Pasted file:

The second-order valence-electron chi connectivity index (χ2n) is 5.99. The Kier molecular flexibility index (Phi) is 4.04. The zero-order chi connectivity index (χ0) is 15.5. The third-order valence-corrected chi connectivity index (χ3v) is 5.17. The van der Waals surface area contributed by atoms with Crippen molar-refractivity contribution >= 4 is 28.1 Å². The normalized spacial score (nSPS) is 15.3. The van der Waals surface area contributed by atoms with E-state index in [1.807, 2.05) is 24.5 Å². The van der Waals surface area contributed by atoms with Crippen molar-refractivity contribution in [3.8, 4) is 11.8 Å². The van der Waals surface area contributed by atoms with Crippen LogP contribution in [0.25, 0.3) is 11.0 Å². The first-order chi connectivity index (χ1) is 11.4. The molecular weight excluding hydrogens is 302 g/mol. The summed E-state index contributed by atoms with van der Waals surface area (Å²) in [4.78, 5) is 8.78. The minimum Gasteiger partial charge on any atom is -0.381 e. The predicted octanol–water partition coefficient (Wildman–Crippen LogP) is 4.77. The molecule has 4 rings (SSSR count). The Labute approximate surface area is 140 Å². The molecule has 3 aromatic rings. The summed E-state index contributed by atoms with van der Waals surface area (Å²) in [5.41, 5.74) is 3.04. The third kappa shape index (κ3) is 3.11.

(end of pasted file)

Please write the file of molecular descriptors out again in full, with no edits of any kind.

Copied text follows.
The second-order valence-electron chi connectivity index (χ2n) is 5.99. The Kier molecular flexibility index (Phi) is 4.04. The zero-order chi connectivity index (χ0) is 15.5. The third-order valence-corrected chi connectivity index (χ3v) is 5.17. The van der Waals surface area contributed by atoms with Crippen molar-refractivity contribution >= 4 is 28.1 Å². The normalized spacial score (nSPS) is 15.3. The van der Waals surface area contributed by atoms with E-state index in [1.807, 2.05) is 24.5 Å². The van der Waals surface area contributed by atoms with Crippen molar-refractivity contribution in [3.8, 4) is 11.8 Å². The van der Waals surface area contributed by atoms with Crippen LogP contribution in [0.25, 0.3) is 11.0 Å². The first-order chi connectivity index (χ1) is 11.4. The molecular weight excluding hydrogens is 302 g/mol. The summed E-state index contributed by atoms with van der Waals surface area (Å²) in [4.78, 5) is 8.78. The minimum Gasteiger partial charge on any atom is -0.381 e. The predicted octanol–water partition coefficient (Wildman–Crippen LogP) is 4.77. The molecule has 4 rings (SSSR count). The Labute approximate surface area is 140 Å². The molecule has 3 aromatic rings. The summed E-state index contributed by atoms with van der Waals surface area (Å²) in [5.41, 5.74) is 3.04. The third kappa shape index (κ3) is 3.11.